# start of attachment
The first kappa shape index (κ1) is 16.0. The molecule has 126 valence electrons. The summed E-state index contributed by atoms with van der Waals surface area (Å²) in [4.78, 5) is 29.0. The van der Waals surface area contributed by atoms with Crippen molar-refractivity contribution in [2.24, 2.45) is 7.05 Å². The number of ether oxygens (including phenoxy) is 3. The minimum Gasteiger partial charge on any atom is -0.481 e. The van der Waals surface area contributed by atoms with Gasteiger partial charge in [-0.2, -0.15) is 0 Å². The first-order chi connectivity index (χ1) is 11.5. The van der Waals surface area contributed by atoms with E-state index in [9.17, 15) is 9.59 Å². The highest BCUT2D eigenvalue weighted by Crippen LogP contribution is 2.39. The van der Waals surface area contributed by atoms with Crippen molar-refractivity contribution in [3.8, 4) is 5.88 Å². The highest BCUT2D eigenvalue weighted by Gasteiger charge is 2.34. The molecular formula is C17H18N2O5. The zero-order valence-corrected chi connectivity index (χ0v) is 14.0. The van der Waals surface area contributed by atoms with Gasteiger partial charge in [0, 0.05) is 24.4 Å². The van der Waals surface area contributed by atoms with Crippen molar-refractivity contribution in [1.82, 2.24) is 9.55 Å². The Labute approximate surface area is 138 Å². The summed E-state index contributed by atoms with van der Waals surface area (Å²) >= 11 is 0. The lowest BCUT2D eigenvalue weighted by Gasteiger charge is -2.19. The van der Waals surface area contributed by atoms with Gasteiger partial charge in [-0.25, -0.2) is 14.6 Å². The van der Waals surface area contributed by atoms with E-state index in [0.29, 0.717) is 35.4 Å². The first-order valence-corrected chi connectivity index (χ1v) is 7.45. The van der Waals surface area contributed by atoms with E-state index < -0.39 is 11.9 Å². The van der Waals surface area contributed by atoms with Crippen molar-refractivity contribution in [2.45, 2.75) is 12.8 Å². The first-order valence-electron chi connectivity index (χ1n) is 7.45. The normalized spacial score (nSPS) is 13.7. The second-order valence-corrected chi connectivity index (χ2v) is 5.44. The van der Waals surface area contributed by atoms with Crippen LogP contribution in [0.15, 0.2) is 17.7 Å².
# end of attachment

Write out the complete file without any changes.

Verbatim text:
The first kappa shape index (κ1) is 16.0. The molecule has 126 valence electrons. The summed E-state index contributed by atoms with van der Waals surface area (Å²) in [4.78, 5) is 29.0. The van der Waals surface area contributed by atoms with Crippen molar-refractivity contribution in [2.24, 2.45) is 7.05 Å². The number of ether oxygens (including phenoxy) is 3. The minimum Gasteiger partial charge on any atom is -0.481 e. The van der Waals surface area contributed by atoms with Gasteiger partial charge in [-0.2, -0.15) is 0 Å². The first-order chi connectivity index (χ1) is 11.5. The van der Waals surface area contributed by atoms with E-state index in [9.17, 15) is 9.59 Å². The highest BCUT2D eigenvalue weighted by Crippen LogP contribution is 2.39. The van der Waals surface area contributed by atoms with Crippen molar-refractivity contribution in [3.8, 4) is 5.88 Å². The highest BCUT2D eigenvalue weighted by Gasteiger charge is 2.34. The molecular formula is C17H18N2O5. The zero-order valence-corrected chi connectivity index (χ0v) is 14.0. The van der Waals surface area contributed by atoms with Gasteiger partial charge in [0, 0.05) is 24.4 Å². The van der Waals surface area contributed by atoms with Crippen molar-refractivity contribution in [1.82, 2.24) is 9.55 Å². The Labute approximate surface area is 138 Å². The summed E-state index contributed by atoms with van der Waals surface area (Å²) >= 11 is 0. The lowest BCUT2D eigenvalue weighted by Gasteiger charge is -2.19. The van der Waals surface area contributed by atoms with Gasteiger partial charge in [-0.25, -0.2) is 14.6 Å². The van der Waals surface area contributed by atoms with E-state index in [0.29, 0.717) is 35.4 Å². The first-order valence-corrected chi connectivity index (χ1v) is 7.45. The van der Waals surface area contributed by atoms with E-state index < -0.39 is 11.9 Å². The van der Waals surface area contributed by atoms with Crippen molar-refractivity contribution in [2.45, 2.75) is 12.8 Å². The first-order valence-electron chi connectivity index (χ1n) is 7.45. The normalized spacial score (nSPS) is 13.7. The second-order valence-corrected chi connectivity index (χ2v) is 5.44. The van der Waals surface area contributed by atoms with Crippen LogP contribution in [0.15, 0.2) is 17.7 Å².